Participatory budgeting: what do citizens want?


by Mariafrancesca Sicilia and Ileana Steccolini (CIPFA faculty board member)


This figures shows this double R and double I model of participatory budgeting.


Since its birth in Porto Alegre, participatory budgeting, ie the process through which citizens are actively involved in allocating a portion of budgetary resources, has attracted increased attention worldwide and been heralded as a possible answer to the current crisis of public finances, the shortfall in public administration legitimacy, and the loss of trust in representative democracies, or the need to foster local development and growth. 

But under which conditions can participatory budgeting work? What do citizens want when participating in budgeting decisions?

According to a recent review of public budgeting, more needs to be known about participatory budgeting, and what citizens expects the process remains largely unexplored.

We recently explored how Italian citizens perceive participatory budgeting and the way in which it is implemented. We found four typologies of citizens being involved in participatory budgeting.

  • First, the supporter in theory, but doubtful in practice, who think that participatory budgeting has a big potential for ensuring stronger involvement of citizens and collaboration among stakeholders, but points to the risks that the participatory process may become controlled by elites. 
  • Second, there are citizens who appear to be particularly worried about the trade-off between consensus and creativity, as they are see the risk of politicisation of participatory budgeting and that the need for consensus may even 'crowd-out' energies devoted to creating and designing projects. 
  • Third, there are the supporters of a community approach, which recognise importance to the balance between more targeted and collective needs in budgeting decisions, and pervasive information sharing and transparency.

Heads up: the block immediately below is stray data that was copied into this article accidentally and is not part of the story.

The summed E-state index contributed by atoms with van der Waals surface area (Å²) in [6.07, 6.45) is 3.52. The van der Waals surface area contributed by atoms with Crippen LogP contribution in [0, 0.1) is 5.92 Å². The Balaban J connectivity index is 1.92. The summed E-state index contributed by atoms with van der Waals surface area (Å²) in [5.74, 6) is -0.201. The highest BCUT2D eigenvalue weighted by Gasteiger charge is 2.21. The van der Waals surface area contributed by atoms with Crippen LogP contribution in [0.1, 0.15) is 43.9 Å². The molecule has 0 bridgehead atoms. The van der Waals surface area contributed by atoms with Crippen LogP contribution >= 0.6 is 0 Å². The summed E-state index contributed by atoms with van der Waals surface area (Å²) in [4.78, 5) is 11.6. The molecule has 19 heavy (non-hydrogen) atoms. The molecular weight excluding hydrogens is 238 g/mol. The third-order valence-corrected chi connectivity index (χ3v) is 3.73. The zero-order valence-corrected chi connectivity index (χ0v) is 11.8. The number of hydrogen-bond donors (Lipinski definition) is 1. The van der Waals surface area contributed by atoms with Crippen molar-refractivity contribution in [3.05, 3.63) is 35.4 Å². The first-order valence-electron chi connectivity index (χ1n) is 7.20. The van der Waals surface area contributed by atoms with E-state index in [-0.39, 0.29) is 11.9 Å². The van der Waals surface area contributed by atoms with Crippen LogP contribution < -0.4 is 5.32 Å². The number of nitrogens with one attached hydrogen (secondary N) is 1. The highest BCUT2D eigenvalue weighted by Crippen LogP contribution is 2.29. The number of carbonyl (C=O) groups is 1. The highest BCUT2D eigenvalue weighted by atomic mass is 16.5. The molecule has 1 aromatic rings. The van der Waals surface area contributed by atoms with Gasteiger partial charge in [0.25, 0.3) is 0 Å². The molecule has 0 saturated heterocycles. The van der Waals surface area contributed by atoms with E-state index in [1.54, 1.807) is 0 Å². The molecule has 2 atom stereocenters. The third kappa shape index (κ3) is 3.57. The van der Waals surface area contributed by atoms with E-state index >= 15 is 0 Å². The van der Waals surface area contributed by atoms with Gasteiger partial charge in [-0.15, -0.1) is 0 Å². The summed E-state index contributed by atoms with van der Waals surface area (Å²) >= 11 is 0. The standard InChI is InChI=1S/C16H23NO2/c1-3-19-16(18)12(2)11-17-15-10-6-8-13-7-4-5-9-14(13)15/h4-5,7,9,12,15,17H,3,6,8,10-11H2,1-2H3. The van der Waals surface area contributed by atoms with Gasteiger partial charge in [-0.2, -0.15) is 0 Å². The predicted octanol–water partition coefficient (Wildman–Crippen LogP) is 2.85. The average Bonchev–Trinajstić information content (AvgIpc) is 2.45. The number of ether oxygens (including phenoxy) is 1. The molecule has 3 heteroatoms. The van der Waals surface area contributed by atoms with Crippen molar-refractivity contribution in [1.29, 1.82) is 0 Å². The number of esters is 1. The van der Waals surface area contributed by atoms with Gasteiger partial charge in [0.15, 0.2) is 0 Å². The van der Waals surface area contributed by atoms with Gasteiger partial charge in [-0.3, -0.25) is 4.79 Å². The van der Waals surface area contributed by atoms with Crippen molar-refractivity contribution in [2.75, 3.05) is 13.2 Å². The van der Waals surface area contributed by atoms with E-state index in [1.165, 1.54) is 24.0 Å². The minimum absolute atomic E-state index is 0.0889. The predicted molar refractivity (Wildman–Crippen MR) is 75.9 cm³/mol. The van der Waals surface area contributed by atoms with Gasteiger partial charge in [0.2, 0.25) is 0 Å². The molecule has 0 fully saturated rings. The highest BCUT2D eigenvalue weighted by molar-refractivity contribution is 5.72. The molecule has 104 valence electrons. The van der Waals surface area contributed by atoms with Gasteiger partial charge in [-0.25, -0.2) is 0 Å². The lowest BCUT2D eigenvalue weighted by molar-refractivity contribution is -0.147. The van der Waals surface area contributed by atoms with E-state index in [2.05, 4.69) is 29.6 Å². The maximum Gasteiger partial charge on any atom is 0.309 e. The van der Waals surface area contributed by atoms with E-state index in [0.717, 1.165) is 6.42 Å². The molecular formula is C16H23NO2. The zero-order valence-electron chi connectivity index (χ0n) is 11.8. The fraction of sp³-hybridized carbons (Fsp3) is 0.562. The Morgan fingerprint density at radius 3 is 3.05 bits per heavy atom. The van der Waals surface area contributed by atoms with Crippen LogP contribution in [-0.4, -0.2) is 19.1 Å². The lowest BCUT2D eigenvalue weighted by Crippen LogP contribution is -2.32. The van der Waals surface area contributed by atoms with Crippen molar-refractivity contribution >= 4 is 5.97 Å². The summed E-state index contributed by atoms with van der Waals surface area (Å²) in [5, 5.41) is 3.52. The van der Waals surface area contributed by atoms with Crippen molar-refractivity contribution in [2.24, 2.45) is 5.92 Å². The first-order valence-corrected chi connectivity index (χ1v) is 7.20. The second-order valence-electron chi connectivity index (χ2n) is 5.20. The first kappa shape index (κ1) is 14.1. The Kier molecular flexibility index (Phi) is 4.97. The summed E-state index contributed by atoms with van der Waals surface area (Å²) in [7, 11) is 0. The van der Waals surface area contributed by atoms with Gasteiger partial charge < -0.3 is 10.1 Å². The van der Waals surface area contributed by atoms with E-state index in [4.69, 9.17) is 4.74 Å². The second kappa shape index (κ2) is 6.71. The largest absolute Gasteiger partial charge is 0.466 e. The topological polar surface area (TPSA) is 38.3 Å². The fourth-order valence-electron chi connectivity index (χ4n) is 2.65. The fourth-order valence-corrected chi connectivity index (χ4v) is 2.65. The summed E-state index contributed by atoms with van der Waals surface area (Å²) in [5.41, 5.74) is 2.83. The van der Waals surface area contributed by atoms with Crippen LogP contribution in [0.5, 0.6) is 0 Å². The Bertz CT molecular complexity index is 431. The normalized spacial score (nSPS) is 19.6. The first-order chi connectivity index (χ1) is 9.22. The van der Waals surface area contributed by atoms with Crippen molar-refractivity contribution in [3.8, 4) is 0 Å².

• The fourth group of citizens are those aware of citizens’ importance, strongly focusing on the role of citizens as enablers and recipients of participatory budgeting and with a central role in differentiating resource allocation amongst different actors and types of projects. 
All in all, it appears that the successful implementation of participatory budgeting depends on four central factors, ie responsiveness, representation, interaction and inclusiveness. 

  • Responsiveness concerns continuous attention to citizens’ needs and the capacity to use the participatory budgeting process to identify and respond not only to parochial needs but also to the collective needs. The development of a broader awareness and better understanding of the collective needs is not easy and requires time. 
  • Representation refers to the extent to which different interests, views and power positions have voice in the process and requires that decisions on how to spend public money are taken mainly through open debates, ensuring that voice and views are expressed, and reducing conflict, while selecting and compromising on possible solutions. 
  • Interaction refers to the establishment of a continuous two-way channel of communication between public administrators and citizens that is adjusted over time. 
  • Finally, inclusiveness is needed for achieving democracy and for guaranteeing a more equal allocation of resources. 
The municipality is responsible for removing the barriers to citizens' participation by making the process more open, facilitating the collection of information from the various stakeholders (ie associations, specific interest groups, citizens), increasing the transparency of the process at each stage and ensuring broader access in terms, for example, of linguistic mediation and physical access. 

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